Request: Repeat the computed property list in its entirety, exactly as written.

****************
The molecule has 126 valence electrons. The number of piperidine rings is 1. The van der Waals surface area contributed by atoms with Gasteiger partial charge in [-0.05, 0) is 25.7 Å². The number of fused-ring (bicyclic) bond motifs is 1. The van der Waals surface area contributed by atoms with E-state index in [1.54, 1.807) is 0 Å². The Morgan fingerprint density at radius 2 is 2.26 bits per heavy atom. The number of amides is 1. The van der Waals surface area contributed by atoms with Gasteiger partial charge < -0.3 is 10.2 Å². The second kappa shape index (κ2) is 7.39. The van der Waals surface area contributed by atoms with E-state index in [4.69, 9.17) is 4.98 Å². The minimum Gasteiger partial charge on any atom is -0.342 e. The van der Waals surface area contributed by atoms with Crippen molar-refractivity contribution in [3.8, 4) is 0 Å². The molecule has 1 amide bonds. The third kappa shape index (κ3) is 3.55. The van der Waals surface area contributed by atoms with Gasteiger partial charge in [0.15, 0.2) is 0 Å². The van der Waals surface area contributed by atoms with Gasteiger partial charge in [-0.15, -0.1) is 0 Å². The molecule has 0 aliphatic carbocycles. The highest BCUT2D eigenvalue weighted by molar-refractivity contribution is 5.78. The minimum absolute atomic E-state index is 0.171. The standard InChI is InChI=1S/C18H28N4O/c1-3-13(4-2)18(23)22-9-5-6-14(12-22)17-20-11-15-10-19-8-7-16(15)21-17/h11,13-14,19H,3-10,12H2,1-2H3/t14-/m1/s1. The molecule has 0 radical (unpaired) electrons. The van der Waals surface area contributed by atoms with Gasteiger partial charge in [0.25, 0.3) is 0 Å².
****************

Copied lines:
The molecule has 126 valence electrons. The number of piperidine rings is 1. The van der Waals surface area contributed by atoms with Gasteiger partial charge in [-0.05, 0) is 25.7 Å². The number of fused-ring (bicyclic) bond motifs is 1. The van der Waals surface area contributed by atoms with E-state index in [1.54, 1.807) is 0 Å². The Morgan fingerprint density at radius 2 is 2.26 bits per heavy atom. The number of amides is 1. The van der Waals surface area contributed by atoms with Gasteiger partial charge < -0.3 is 10.2 Å². The second kappa shape index (κ2) is 7.39. The van der Waals surface area contributed by atoms with E-state index in [4.69, 9.17) is 4.98 Å². The minimum Gasteiger partial charge on any atom is -0.342 e. The van der Waals surface area contributed by atoms with Crippen molar-refractivity contribution in [3.8, 4) is 0 Å². The molecule has 1 amide bonds. The third kappa shape index (κ3) is 3.55. The van der Waals surface area contributed by atoms with Gasteiger partial charge in [0.15, 0.2) is 0 Å². The van der Waals surface area contributed by atoms with Gasteiger partial charge in [-0.15, -0.1) is 0 Å². The molecule has 0 aliphatic carbocycles. The highest BCUT2D eigenvalue weighted by molar-refractivity contribution is 5.78. The minimum absolute atomic E-state index is 0.171. The standard InChI is InChI=1S/C18H28N4O/c1-3-13(4-2)18(23)22-9-5-6-14(12-22)17-20-11-15-10-19-8-7-16(15)21-17/h11,13-14,19H,3-10,12H2,1-2H3/t14-/m1/s1. The molecule has 0 radical (unpaired) electrons. The van der Waals surface area contributed by atoms with Gasteiger partial charge in [0.25, 0.3) is 0 Å².